achieving a just settlement of the refugee problem," with no distinction made between
Jewish and Arab refugees.
Given Jerusalem's strong Jewish majority, Gauthier concludes, Israel should be
demanding that the long delayed city referendum on the city's future be held as soon as
possible. Not only should Israel be demanding that the referendum be held now, Jerusalem
should be the first order of business.
"Olmert is sloughing us off by saying [as he did before the Annapolis Conference two
months ago], 'Jerusalem is not on the table yet,'" Gauthier concludes. "He should demand
that the referendum take place before the balance of the land is negotiated. If the Arabs
won't agree to the referendum, there is nothing to talk about."
World Remembers Victims of Holocaust
By VOA News & YnetNews.com
At former Nazi death camps and many other places worldwide - in Europe, Israel, the
United States and the United Nations, among others - people remembered victims of the
Holocaust on Sunday.
President Bush, who recently visited Israel's Yad Vashem Holocaust Museum, called on
Americans to honor the memory of millions of innocent civilians - most of them Jews -
killed by the Nazi German regime during World War II. In a statement, the president says
it is still important in the 21st Century to remember the Holocaust, and the dangers posed
by totalitarian ideologies that embrace violence, hatred and bigotry.
The United Nations has declared January 27 to be International Holocaust Remembrance
Day. The central observance took place Sunday in Auschwitz, the site in southern Poland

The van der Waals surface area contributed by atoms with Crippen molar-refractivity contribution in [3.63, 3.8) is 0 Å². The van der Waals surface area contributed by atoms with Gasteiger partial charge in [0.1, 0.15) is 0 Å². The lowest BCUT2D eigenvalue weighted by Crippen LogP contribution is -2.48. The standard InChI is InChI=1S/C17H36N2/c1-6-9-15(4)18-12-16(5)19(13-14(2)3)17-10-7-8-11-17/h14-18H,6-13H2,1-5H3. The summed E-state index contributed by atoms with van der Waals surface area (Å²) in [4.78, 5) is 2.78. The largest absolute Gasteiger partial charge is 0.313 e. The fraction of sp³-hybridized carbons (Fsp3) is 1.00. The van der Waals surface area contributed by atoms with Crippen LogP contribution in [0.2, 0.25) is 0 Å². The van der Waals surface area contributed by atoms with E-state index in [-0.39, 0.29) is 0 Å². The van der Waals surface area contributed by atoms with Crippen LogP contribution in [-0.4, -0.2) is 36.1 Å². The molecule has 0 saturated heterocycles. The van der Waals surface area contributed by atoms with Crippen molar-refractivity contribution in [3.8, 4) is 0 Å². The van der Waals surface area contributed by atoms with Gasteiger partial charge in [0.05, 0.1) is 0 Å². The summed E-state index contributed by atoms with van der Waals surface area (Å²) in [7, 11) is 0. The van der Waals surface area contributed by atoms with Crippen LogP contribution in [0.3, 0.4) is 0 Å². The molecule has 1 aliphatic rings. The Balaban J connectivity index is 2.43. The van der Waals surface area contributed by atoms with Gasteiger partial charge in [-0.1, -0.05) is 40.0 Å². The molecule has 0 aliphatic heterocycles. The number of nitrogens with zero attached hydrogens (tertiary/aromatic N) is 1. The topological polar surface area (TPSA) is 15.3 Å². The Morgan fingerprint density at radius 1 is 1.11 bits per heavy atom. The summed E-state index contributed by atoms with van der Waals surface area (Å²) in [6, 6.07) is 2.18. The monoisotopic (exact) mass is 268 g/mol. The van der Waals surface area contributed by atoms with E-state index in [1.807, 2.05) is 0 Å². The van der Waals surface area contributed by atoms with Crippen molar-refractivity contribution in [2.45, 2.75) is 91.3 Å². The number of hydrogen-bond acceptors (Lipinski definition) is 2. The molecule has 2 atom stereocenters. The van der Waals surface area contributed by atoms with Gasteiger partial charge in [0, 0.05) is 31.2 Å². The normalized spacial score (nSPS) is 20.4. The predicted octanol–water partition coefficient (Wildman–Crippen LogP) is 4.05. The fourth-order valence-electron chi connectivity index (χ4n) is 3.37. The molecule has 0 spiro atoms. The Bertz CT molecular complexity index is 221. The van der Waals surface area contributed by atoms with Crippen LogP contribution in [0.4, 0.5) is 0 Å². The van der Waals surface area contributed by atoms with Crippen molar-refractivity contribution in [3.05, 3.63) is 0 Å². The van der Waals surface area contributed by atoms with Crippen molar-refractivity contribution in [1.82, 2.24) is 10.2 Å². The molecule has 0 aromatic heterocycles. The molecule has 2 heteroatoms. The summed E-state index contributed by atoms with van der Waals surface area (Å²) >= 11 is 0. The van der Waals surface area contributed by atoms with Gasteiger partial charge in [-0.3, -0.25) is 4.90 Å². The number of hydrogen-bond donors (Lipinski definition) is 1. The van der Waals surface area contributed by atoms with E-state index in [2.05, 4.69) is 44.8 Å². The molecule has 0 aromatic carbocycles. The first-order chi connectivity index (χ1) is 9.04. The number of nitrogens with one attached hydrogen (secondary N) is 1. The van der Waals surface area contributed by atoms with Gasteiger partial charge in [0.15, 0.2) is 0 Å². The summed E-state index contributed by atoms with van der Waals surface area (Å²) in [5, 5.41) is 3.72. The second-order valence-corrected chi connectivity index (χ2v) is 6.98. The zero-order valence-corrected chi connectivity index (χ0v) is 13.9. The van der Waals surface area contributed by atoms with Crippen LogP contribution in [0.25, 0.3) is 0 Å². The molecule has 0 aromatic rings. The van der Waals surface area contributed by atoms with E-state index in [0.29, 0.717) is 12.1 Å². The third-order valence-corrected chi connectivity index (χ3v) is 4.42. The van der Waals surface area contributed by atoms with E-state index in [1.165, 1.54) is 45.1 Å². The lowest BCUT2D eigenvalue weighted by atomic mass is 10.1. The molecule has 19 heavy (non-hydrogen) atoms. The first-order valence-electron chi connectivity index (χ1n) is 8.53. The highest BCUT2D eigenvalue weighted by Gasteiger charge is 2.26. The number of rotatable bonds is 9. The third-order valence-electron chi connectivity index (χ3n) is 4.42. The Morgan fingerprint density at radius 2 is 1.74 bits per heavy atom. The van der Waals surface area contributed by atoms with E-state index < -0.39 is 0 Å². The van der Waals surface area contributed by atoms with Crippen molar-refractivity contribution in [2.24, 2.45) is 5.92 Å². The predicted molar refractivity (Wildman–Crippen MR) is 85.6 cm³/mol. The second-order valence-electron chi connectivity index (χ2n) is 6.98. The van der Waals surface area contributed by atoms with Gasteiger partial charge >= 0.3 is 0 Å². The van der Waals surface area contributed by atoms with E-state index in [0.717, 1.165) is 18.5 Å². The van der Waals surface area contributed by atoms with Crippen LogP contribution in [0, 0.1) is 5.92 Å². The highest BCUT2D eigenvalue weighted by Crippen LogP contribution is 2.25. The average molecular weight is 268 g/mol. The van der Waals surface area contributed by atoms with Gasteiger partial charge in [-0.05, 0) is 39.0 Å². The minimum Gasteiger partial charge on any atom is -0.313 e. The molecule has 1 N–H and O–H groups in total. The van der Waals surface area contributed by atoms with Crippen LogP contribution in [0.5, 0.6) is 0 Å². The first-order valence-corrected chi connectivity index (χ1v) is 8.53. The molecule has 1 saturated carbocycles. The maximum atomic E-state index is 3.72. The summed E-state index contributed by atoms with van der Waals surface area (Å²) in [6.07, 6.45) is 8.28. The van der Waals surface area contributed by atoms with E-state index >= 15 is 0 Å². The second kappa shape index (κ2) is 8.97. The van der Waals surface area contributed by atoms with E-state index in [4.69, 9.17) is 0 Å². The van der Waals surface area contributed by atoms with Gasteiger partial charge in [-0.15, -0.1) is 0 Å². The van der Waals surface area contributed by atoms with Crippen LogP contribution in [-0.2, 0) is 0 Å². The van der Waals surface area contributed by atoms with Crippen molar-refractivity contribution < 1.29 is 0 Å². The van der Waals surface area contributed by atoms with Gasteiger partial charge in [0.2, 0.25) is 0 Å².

where at least one million Jews died at the Nazis' largest concentration camp.
U.N. Secretary-General Ban Ki-moon says it is not only a day to remember and mourn the
dead, but also a time for ensuring that young people in all societies learn the importance
of human-rights protections.
In Germany and Austria, where the Nazis first flourished, government officials
acknowledged their nations' particular responsibility to fight anti-Semitism and
Germany first proposed in 1996 that January 27 be designated to recall the Holocaust
and honor its victims every year. The U.N. General Assembly eventually approved the date
for International Holocaust Remembrance Day in late 2005, so this year marks the third
time the international community has marked the solemn anniversary.
A survey conducted prior to International Holocaust Day found that 82 percent believe
it can happen again. The in-depth survey was conducted among high school students,
students in schools of education and IDF officers and soldiers by the Massuah Institute
for the Study of the Holocaust
The survey examined, among other topics, respondents' attitudes towards Holocaust
survivors, a topic of much recent media debate in Israel. The great majority of
respondents, 74 percent, felt that survivors were entirely helpless. Only 26 percent said
they believed that survivors had managed to rebuild their lives in Israel.
Most of the high school students, 54 percent, stated that they learned about the
Holocaust through a school expedition to Poland. Eighteen percent of students learned
about the Holocaust through documentary films, and only 12 percent indicated that they
learned about the Holocaust through their regular history classes.